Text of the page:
I have come across this problem a few times and never been able to resolve it but now I need to solve it once and for all.

I have a procedure which has been throwing runtime errors. This is not a problem as I have an error handler defined at the top of the function and the handler at the bottom something like this:

On Local Error GoTo concatErr
    'Some Code here
    Exit Sub
    If MsgBox("Could not append the receipt for this transaction to the Receipt viewer logs.", vbExclamation + vbRetryCancel, "Warning - Missing Receipt") = vbRetry Then
        GoTo retryConcat
    End If

The error handler contains a message box allowing the user to retry if required. Now here is the part which confuses me. The first time an error is thrown it shows the message box and allows the user to retry as expected. The program then jumps to the appropriate line and tries again. However the second time through when the error is thrown it does not jump to the error handler, it jumps out of the procedure and the error handler in the parent catches it instead!

So my question is why does it jump to the parent error handler on subsequent throws. This happens in many places all over my code. In many cases where I can manually check for errors I can stick the code in a while loop to solve it but with runtime errors I am forced to use the error trapping which acts in this rather annoying way.

Any help or advice would be appreciated.

up vote 3 down vote accepted

You need ot use Resume retryConcat.

When an error occurs, it jumps into the error handle to concatErr:. You then show the message box, and if the user chooses to retry, the code then jumps to retryConcat. As this you used Goto, it DOES NOT exit the error handler, and so next time the error occurs, it's already in the error handler and has no choice but to raise the error up the chain to the calling procedure.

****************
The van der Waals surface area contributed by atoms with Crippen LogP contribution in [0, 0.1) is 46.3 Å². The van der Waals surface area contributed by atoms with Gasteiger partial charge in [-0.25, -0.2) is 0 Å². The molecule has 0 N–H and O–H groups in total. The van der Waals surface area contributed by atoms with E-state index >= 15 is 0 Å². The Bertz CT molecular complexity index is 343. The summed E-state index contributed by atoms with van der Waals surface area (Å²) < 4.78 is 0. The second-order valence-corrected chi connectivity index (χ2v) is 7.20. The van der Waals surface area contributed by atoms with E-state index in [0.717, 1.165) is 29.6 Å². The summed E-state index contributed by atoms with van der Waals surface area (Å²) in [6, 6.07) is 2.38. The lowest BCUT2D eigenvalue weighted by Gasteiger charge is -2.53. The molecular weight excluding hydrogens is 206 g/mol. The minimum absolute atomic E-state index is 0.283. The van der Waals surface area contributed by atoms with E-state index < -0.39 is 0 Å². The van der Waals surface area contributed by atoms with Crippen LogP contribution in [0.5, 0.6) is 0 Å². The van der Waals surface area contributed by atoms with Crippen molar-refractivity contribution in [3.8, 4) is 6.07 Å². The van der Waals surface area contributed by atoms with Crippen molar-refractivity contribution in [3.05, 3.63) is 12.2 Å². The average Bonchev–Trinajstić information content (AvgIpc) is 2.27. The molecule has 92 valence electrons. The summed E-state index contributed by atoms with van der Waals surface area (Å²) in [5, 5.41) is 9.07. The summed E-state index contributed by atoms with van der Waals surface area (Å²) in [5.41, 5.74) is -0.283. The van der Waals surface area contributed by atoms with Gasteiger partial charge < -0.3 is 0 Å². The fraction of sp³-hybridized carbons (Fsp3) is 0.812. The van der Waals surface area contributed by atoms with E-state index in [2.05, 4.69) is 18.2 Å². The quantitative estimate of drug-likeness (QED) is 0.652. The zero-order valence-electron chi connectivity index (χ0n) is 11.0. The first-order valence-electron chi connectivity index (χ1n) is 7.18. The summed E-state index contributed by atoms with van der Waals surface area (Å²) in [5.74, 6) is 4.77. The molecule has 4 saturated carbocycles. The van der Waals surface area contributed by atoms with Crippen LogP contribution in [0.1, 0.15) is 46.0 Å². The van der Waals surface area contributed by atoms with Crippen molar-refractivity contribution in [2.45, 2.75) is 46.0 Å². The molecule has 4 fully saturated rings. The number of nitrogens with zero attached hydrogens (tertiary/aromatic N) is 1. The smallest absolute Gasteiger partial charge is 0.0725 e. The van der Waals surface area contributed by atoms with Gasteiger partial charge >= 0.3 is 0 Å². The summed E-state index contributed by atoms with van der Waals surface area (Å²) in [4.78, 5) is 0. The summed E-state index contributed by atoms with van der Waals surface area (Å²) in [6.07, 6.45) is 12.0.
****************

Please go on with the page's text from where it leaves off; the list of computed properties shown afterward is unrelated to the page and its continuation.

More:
Using Resume concatRetry allows it to exit the error handler and resume at the required point, meaning next time the error occurs, it can handle is again.

It probably makes it easier to understand, if you imagine the error handler is a state, not a section of code.

  • Thanks for that that has been bugging me for about 5 years now. So does starting the handler actually create a new stack frame from the same parent which is persisting? – feldoh Sep 26 '12 at 14:44
  • I don't know the internals. sorry :( – Deanna Sep 26 '12 at 15:25
  • no, problem, thanks for the help :) – feldoh Sep 27 '12 at 10:45

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